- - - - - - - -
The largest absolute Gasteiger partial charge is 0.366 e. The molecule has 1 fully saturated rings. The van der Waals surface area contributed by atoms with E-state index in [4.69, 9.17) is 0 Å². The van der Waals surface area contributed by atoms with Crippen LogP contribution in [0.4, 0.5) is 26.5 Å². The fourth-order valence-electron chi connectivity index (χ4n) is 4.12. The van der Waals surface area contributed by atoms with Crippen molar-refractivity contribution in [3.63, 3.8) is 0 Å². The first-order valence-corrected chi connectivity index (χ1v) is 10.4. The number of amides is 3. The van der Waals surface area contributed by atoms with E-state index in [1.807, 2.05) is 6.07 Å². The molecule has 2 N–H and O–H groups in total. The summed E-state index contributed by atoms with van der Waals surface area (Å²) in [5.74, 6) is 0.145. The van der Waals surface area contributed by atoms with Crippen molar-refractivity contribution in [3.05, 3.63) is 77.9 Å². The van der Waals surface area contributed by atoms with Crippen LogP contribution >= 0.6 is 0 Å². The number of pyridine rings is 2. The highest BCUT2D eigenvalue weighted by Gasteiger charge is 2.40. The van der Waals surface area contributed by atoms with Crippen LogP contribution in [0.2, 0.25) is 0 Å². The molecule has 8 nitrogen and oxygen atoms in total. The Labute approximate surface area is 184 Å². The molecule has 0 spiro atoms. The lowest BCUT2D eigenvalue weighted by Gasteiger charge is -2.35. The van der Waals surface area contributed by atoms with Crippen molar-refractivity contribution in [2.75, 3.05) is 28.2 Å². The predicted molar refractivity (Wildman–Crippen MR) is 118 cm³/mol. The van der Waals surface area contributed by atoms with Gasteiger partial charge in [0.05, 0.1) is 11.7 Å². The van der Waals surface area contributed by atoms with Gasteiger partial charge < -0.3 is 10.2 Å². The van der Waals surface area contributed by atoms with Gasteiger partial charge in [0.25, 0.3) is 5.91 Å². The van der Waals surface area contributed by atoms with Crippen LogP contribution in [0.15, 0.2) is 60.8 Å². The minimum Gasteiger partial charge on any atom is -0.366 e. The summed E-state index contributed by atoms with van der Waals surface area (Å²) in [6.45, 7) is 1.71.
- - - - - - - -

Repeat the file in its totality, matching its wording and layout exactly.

The largest absolute Gasteiger partial charge is 0.366 e. The molecule has 1 fully saturated rings. The van der Waals surface area contributed by atoms with E-state index in [4.69, 9.17) is 0 Å². The van der Waals surface area contributed by atoms with Crippen LogP contribution in [0.4, 0.5) is 26.5 Å². The fourth-order valence-electron chi connectivity index (χ4n) is 4.12. The van der Waals surface area contributed by atoms with Crippen molar-refractivity contribution in [3.63, 3.8) is 0 Å². The first-order valence-corrected chi connectivity index (χ1v) is 10.4. The number of amides is 3. The van der Waals surface area contributed by atoms with E-state index in [1.807, 2.05) is 6.07 Å². The molecule has 2 N–H and O–H groups in total. The summed E-state index contributed by atoms with van der Waals surface area (Å²) in [5.74, 6) is 0.145. The van der Waals surface area contributed by atoms with Crippen molar-refractivity contribution in [3.05, 3.63) is 77.9 Å². The van der Waals surface area contributed by atoms with Crippen LogP contribution >= 0.6 is 0 Å². The number of pyridine rings is 2. The highest BCUT2D eigenvalue weighted by Gasteiger charge is 2.40. The van der Waals surface area contributed by atoms with Crippen LogP contribution in [0.2, 0.25) is 0 Å². The molecule has 8 nitrogen and oxygen atoms in total. The Labute approximate surface area is 184 Å². The molecule has 0 spiro atoms. The lowest BCUT2D eigenvalue weighted by Gasteiger charge is -2.35. The van der Waals surface area contributed by atoms with Crippen molar-refractivity contribution in [2.75, 3.05) is 28.2 Å². The predicted molar refractivity (Wildman–Crippen MR) is 118 cm³/mol. The van der Waals surface area contributed by atoms with Gasteiger partial charge in [0.05, 0.1) is 11.7 Å². The van der Waals surface area contributed by atoms with Gasteiger partial charge < -0.3 is 10.2 Å². The van der Waals surface area contributed by atoms with Gasteiger partial charge in [0.25, 0.3) is 5.91 Å². The van der Waals surface area contributed by atoms with Crippen LogP contribution in [0.15, 0.2) is 60.8 Å². The minimum Gasteiger partial charge on any atom is -0.366 e. The summed E-state index contributed by atoms with van der Waals surface area (Å²) in [6.45, 7) is 1.71.